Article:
Taking yet another angle on electoral change, the extent to which the parties’ electoral coalitions were defined by the Thatcher and Blair landslides on each side is interesting. In the Tory upswing of 1979 and 1983 they gained 30 seats that they had not since at least 1935, of which 16 were still Conservative in the 2017 election. In Labour’s upswing from 1987 to 1997 they gained 43 fresh seats, of which 21 voted Labour in 2017.

The Conservatives’ gains in 2001, 2005, and 2010 involved remarkably little new territory, with only a by-election fuelled gain in Crewe and Nantwich breaking new ground (and even then, if the boundary change estimates are right, they would have won the seat on those boundaries had it existed in 1979). But each of the last two elections has involved Conservative breakthroughs (Morley and Outwood and Gower in 2015, five of the six in 2017). Labour won unprecedented victories in four seats in 2017, similar to 1987 and 1992 in this respect.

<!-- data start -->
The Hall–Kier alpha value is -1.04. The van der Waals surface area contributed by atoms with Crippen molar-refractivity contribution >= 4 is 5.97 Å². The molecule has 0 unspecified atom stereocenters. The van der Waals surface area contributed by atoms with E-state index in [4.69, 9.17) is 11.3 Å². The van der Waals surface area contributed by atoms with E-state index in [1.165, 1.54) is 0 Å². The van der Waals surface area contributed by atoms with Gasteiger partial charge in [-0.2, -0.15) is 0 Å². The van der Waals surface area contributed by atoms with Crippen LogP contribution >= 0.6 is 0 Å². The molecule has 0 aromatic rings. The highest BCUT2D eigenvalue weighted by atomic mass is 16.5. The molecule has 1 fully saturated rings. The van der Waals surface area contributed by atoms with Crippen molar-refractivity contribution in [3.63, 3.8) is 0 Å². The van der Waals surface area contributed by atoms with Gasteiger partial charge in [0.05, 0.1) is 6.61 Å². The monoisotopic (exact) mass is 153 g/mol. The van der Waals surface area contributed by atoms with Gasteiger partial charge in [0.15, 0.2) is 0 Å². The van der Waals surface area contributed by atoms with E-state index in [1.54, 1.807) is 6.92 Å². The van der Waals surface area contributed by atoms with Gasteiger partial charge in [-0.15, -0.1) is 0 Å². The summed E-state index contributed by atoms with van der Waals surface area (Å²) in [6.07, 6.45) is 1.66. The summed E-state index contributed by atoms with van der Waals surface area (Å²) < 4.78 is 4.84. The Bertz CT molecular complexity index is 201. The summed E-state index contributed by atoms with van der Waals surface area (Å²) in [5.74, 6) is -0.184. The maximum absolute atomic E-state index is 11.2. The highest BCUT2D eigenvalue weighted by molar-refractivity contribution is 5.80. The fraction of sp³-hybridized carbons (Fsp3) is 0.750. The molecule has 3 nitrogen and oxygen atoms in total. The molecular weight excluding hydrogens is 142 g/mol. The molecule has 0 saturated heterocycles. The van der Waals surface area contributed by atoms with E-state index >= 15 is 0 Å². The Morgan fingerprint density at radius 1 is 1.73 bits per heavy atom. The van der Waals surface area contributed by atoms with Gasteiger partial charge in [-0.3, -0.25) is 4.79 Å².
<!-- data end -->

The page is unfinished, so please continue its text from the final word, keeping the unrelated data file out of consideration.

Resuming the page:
The 2017 election was startling. One can feel the tectonic plates moving, but if history is a guide there is more change yet to come.

44 comments for: Lewis Baston: The election suggests that the tectonic plates of British politics are shifting